Dit paard is bijzonder groot van formaat. De beweging in het paard is duidelijk te zien aan de wapperende manen en het zadelkleed.
De koud aangebrachte polychromie is van een rood-bruine kleur en is ongewoon gezien meeste paarden een lichte kleur hebben.
Privé Collectie, Nederland 2022; Mr. V. Choi Collectie, Hong Kong 2004.
'Die Karawane Zieht Weiter; auf der Sedenstrasse - Grabkeramiek der Tang-Dynastie', Exhibition Catalogue Museum für Ostasiatische Kunst, Cologne, 2008, pl.12 – 14
Harrist & Bower 1997
Robert E. Harrist (ed.) & Virginia Bower, 'Power and Virtue: The Horse in Chinese Art', China Institute, New York, 1997
Robert Jacobson, 'Celestial Horses & Long Sleeve Dancers: The David W. Dewey Collection of Ancient Chinese Tomb Sculpture', Minneapolis Institute of Art, Minnesota, 2013, p. 232
'Imperial China: The Art of the Horse in Chinese History', Exhibition Catalogue The Kentucky Horse Park & International Museum of the Horse, 2000, p.46
This horse, with unusual red pigments, stands on a rectangular base. Its long striding legs, pricked ears, wavy forelock and flowing saddle cloth all suggest a horse in motion. In the Tang period, pottery models of horses were produced in large quantities, but the size and amount allowed in burials were regulated by law. Each part of the horse was individually moulded and then assembled with slip. The facial features were individually modelled by hand, giving each piece its own character. The whole would be covered in a white slip and cold painted in coloured pigments. The frequency and exceptional sculptural quality of the pottery horses found in Tang burials, testifies to the importance attributed to the animal by contemporary society. At this time, pottery figures of horses were in great demand and during this period their modelling became increasingly natural and realistic.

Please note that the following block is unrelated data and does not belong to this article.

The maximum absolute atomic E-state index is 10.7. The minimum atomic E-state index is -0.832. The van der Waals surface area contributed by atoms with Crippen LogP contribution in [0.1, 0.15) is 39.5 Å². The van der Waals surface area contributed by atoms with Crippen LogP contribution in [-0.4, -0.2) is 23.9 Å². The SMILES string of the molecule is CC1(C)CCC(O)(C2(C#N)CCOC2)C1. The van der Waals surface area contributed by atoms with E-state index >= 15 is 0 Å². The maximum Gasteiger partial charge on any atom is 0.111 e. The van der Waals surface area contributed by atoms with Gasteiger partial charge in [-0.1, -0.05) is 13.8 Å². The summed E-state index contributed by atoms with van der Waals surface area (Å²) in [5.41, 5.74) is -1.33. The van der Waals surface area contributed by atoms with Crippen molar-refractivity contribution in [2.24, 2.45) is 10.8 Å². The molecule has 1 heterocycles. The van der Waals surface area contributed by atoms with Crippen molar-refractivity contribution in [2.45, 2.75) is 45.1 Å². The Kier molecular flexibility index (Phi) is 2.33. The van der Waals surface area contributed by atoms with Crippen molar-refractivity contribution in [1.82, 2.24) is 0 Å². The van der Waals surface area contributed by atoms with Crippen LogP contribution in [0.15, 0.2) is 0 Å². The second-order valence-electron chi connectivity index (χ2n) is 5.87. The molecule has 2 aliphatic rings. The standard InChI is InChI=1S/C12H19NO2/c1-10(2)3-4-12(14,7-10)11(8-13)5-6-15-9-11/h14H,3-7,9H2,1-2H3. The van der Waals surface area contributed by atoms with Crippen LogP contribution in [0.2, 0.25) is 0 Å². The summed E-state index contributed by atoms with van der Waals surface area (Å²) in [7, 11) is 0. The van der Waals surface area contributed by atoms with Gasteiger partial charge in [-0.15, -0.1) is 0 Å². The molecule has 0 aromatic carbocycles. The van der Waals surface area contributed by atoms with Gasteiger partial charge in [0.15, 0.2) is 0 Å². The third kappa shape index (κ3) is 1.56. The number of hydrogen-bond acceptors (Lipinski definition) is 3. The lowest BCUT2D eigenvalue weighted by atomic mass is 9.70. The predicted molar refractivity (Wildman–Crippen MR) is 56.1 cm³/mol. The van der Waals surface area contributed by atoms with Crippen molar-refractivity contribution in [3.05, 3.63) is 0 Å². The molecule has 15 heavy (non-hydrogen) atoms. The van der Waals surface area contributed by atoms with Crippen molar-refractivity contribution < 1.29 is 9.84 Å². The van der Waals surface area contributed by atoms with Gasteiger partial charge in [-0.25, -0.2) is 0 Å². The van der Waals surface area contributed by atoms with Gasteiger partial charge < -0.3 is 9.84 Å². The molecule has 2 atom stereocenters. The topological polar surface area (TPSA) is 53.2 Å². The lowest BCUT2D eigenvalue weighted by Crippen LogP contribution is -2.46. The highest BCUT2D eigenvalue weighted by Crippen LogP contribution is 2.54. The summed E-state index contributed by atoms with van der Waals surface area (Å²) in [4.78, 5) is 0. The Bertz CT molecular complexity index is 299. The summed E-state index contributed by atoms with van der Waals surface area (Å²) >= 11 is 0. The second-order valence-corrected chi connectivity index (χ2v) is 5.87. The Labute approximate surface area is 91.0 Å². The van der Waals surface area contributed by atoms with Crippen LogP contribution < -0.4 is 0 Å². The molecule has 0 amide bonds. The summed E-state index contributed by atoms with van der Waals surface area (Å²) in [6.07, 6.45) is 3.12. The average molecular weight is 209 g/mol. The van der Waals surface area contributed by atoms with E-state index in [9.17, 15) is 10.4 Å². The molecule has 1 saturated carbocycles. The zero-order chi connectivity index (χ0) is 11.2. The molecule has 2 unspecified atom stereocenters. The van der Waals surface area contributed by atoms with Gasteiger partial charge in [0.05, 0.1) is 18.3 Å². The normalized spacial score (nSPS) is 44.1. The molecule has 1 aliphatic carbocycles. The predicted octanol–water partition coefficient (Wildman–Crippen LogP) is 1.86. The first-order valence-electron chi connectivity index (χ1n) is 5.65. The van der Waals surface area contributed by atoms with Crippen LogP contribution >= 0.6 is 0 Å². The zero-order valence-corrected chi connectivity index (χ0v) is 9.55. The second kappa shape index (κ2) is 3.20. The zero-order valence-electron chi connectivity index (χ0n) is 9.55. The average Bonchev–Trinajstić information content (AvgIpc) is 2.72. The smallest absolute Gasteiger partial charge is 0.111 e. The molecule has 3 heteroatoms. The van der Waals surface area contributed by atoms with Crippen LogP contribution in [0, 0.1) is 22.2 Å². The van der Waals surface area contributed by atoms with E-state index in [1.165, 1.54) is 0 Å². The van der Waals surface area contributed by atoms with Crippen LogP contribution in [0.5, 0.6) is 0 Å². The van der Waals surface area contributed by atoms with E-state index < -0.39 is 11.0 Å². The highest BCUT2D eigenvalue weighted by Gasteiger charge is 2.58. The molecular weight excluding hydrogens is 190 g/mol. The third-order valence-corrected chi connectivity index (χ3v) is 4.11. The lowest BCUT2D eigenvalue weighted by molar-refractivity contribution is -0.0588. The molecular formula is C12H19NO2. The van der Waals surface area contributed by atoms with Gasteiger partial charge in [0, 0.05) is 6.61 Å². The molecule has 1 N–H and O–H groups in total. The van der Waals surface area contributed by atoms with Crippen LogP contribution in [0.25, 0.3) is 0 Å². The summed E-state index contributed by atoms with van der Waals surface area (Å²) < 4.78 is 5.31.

Han general and horse expert Ma Yuan (14BC - 49AD) understood their importance to Chinese society and said: “Horses are the foundation of military power, the great resources of the state but, should this falter, the state will fall”. Horses were considered the reward for military invasions as well as the foundation of imperial solidity. Thoroughbred horses were traded with neighbouring Arab nations for silk from as early as the Han dynasty, gradually replacing the more sturdy steppe ponies indigenous to China.
A sign of status and wealth, only the nobility and imperial household were allowed to ride horses. In 636, Emperor Taizong (r.599-649AD) ordered stone images of his six favourite chargers, chosen from military victories that brought him to power. These stone reliefs were to destined for his Empress as well as his own necropolis near Chang’an. He even named and composed a laudatory poem for each of these horses.
Horses were also employed in recreational activities involving dancing, polo and hunting - common themes also seen in wall frescoes and paintings. Even the women of the Tang court were known to hunt and play polo. Galloping horses involved in the game of polo graced the tomb walls of Prince Zhang Guai (654-684 ) and a military parades including horses were depicted on the tomb walls of Princess Yongtai (684–701) and Yide (682–701) in Xian (Shaanxi Province).